New Dutch law could force homeowners to sell to low-income earners
EDIT: De Jonge's plans have lost a majority in parliament after PVV unexpectedly pulled its support on Friday, June 23. This means the law is unlikely to receive the backing required in order to pass.
A new law drafted by Housing Minister Hugo de Jonge, which would allow municipalities to force homeowners to sell their properties to low and middle-income earners, has received majority support in the House of Representatives (Tweede Kamer), the AD reports.
Houses up to 355.000 euros can only be sold to certain groups
Over the past several months, the government has taken various steps in order to improve the accessibility of the Dutch housing market for first-time buyers and middle-income earners. The latest step in De Jonge’s plan, according to a report by the AD, includes opening up opportunities for groups earning lower-than-average salaries.
The law drafted by De Jonge - which has already received support from a majority of members of parliament - stipulates that municipalities in the Netherlands can intervene in the sales processes of owner-occupied homes with a value of up to 355.000 euros, and force homeowners to sell only to low or middle-income earners.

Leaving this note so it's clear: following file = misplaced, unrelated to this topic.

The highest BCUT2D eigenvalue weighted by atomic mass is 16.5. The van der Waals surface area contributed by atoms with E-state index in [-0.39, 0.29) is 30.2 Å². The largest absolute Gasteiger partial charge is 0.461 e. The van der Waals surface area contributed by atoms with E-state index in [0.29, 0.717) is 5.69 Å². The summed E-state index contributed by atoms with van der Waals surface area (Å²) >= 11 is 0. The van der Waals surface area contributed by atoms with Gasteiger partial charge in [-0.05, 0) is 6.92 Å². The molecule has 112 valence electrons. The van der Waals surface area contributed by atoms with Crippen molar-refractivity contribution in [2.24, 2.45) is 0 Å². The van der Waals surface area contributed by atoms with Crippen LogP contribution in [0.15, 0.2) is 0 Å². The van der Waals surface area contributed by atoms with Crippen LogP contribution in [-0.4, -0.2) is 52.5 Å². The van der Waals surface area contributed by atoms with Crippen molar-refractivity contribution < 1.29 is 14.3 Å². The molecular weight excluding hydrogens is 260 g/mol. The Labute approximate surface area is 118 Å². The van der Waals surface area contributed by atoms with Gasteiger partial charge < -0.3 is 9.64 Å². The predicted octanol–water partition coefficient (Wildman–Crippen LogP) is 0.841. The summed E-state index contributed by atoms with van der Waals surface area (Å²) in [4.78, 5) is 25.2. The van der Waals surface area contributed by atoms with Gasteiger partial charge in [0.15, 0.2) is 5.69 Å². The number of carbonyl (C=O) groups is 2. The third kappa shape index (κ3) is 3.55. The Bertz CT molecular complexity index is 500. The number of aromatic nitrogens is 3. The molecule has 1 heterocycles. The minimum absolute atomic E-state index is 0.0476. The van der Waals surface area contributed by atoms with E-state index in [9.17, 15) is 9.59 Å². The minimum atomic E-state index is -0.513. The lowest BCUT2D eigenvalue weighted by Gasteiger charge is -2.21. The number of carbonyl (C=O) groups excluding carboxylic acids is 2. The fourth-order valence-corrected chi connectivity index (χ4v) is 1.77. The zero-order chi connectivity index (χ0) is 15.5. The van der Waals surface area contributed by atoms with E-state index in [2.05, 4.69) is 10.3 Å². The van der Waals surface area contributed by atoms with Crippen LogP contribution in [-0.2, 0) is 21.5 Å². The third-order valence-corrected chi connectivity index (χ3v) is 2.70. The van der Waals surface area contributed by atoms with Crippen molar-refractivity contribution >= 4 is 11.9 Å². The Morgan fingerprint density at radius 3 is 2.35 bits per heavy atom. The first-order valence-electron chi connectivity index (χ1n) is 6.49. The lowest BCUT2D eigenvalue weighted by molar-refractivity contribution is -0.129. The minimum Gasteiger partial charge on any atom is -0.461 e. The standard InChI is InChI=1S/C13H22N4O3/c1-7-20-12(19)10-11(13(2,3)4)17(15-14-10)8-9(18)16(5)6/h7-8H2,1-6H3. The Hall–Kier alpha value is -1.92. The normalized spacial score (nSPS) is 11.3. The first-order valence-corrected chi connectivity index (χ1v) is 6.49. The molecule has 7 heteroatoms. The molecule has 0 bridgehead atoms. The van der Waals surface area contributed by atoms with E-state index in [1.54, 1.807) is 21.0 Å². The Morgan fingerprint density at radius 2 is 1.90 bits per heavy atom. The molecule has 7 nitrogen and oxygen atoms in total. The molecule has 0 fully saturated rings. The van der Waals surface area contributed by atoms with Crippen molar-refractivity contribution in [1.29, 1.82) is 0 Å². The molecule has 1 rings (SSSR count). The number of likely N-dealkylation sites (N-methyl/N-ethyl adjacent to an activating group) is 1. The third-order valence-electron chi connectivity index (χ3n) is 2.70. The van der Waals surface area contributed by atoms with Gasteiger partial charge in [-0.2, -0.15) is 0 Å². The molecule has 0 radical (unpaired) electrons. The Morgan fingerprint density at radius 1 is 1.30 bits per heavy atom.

Currently, due to high house prices and interest rates on mortgages, as well as a trend of overbidding, it can be difficult for certain groups to buy property. According to the AD, the new law would mean municipalities have “the freedom not to give wealthier prospective buyers a permit to live somewhere."
VVD and D66 aren't wholly supportive of De Jonge's plan
Despite De Jonge’s aims - and the support from parliament - the law has also met significant criticism from some of the minister’s fellow cabinet members. As the AD explains, both the People's Party for Freedom and Democracy (VVD) and D66 worry the law “is an infringement of the property rights of homeowners.”
“What if you want to get rid of your house quickly because of a divorce? Then you have to go through all kinds of hoops of the municipality,” D66’s Faissal Boulakjar queried. What's more, the Council of State is concerned the policy could drive up house prices - but De Jonge doesn’t share these concerns.
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